Is social media really all about socializing?

A new study by GlobalWebIndex shows that the number of social media accounts individuals have could plateau, and social media is more about brands.
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Although social media is dominated by a few key global players – Facebook and Google being the first that come to mind – the average social media user has nearly nine different social media accounts, according to a recent study by GlobalWebIndex.

In North America, Gen Z leads the way, with an average of 9.1 social media accounts per person (for the purpose of the study, GlobalWebIndex considers chat platform WhatsApp and video platform YouTube social networks). That total may seem curious as this extends beyond the number of mainstream social networks and even secondary networks such as Reddit and Tumblr. However, Gen Z is the generation of multiple accounts, particularly on platforms such as Instagram and Snapchat, with teen users often creating separate accounts such as “spam” accounts and so-called “Finsta” (fake Instagram) accounts.

Millennials aren’t far behind their younger counterparts, at an average of nine accounts. Next is Gen X, with an average of 6.1 accounts, and finally Baby Boomers with 3.9.

But GlobalWebIndex notes that the use of numerous social networks and accounts could be plateauing. While the average number of social network accounts has previously grown at much higher rates (between 2014 and 2015, for example, the average jumped by 31.25%), it grew by its slowest rate yet last year at only 10%.

For individual platforms, Gen Z leads the charge on usage of Instagram and YouTube (with 74% and 89% reporting usage on the platforms, respectively, in the past month). Millennials lead – but in some cases, only by one to six percentage points – on WhatsApp, Facebook and Twitter.

Most of the platforms show a correlation with age – younger people are more likely to report usage than older users – except for Facebook, which is a lot flatter across various generations. Gen X and Z are even on the platform at 77% usage, Millennials top out at 78% and Boomers aren’t far off at 69%.

That said, the oldest cohort is driving lift on Instagram. In three years, Boomers have seen a 60% lift in Instagram penetration, a greater increase than any other generation (although with usage rates already higher, Millennials and Gen Z have naturally plateaued earlier).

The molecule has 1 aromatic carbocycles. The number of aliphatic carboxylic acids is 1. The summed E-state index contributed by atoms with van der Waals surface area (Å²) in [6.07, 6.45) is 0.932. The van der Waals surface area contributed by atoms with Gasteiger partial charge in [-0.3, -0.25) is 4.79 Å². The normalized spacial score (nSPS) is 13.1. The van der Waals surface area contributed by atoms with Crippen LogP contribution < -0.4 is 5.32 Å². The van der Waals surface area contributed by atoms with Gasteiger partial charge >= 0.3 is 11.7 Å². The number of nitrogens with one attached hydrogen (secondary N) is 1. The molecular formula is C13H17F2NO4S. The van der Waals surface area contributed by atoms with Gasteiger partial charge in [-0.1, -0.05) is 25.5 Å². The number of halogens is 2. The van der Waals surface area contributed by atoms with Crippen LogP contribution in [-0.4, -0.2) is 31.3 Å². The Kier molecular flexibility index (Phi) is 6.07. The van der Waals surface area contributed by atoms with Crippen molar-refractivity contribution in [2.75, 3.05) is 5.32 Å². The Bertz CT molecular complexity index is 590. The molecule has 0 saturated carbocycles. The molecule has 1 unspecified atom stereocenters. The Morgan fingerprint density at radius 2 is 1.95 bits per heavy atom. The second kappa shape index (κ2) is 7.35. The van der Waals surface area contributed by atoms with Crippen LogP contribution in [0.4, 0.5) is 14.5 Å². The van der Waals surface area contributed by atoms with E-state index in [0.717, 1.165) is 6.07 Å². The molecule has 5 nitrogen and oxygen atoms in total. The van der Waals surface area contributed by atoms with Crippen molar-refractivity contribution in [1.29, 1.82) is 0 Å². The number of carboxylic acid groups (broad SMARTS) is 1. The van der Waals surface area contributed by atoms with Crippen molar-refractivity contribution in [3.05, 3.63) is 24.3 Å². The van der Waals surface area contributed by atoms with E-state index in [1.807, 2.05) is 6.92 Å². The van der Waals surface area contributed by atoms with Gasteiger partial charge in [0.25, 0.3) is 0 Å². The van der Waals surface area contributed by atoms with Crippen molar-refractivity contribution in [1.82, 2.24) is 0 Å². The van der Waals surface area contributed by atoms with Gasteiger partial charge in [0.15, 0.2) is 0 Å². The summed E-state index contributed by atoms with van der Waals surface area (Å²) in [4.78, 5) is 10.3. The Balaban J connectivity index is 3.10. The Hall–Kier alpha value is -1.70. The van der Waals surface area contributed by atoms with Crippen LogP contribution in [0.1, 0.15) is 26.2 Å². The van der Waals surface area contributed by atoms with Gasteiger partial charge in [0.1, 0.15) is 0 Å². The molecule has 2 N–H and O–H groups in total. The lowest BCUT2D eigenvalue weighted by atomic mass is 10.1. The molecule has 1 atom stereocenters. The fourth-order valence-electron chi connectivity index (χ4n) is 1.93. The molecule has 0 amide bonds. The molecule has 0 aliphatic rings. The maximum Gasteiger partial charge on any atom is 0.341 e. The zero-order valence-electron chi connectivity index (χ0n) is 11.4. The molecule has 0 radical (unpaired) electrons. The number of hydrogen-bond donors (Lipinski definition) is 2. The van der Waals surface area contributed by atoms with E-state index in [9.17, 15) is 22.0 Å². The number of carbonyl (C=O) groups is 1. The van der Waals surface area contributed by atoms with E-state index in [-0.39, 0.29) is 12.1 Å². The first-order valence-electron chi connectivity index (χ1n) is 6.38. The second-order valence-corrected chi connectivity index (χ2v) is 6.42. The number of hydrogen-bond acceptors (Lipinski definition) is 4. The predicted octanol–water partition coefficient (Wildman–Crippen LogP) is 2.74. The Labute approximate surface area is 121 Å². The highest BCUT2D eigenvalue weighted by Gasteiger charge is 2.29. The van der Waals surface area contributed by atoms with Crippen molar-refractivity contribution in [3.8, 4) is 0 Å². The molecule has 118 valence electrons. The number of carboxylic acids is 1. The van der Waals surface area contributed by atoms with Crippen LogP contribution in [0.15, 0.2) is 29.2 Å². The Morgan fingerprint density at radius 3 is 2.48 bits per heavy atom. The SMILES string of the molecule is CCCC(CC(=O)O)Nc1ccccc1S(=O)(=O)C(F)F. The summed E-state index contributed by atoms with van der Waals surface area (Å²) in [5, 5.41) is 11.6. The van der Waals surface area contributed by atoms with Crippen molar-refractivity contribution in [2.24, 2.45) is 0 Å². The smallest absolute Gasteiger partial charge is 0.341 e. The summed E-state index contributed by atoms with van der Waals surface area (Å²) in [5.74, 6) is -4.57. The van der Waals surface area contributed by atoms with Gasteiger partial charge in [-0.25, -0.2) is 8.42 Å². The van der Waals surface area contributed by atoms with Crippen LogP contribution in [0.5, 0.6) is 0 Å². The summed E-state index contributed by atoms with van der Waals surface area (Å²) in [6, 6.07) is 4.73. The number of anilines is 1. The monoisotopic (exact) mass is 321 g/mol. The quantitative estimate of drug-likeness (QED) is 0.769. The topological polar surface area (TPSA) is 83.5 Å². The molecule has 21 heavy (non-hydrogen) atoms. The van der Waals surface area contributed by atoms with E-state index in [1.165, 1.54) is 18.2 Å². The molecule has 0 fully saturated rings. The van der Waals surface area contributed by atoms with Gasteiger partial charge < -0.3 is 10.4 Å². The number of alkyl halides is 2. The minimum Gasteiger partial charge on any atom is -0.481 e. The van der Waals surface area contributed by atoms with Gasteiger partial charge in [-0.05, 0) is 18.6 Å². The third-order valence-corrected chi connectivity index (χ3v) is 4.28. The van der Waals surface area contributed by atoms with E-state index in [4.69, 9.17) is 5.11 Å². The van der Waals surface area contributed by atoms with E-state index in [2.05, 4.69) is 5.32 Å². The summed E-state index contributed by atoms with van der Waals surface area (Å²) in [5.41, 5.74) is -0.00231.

That said, the reasons for using social networks appears to have changed, in fact the name “social” media has become a bit of a misnomer compared to three years ago.

Over the years, the number of respondents who say they use social networks “because a lot of my friends are on them” has gone down by 16% (now at 31%). Those who use social networks primarily to communicate with friends are also lower, down 9% to 40% of users. In tandem, the number who use the networks to network for their professional lives has gone up by 9%.

But the good news for brands is that there has been a major lift in those who use social networks to research or find products to purchase. Now, 30% of social network users say they use the platforms for this purpose, a 30% lift from three years ago.

These networks aren’t even in terms of where they fall on the purchase journey. In general, social networking plays a less vital role in the brand discovery stage (at a low of 20% for Boomers and 37% for Millennials) and purchase drivers (a low of 13% among Boomers and 25% for Gen Z) but is much higher in brand interaction (a low of 43% for Boomers and 65% for Millennials) and product research (31% of Boomers and 64% for Gen Z).

More Gen Zers use social networks for online product research than search engines (although just barely, 68% use social networks and 67% use search engines), although the other generations still prefer search engines by a wider margin.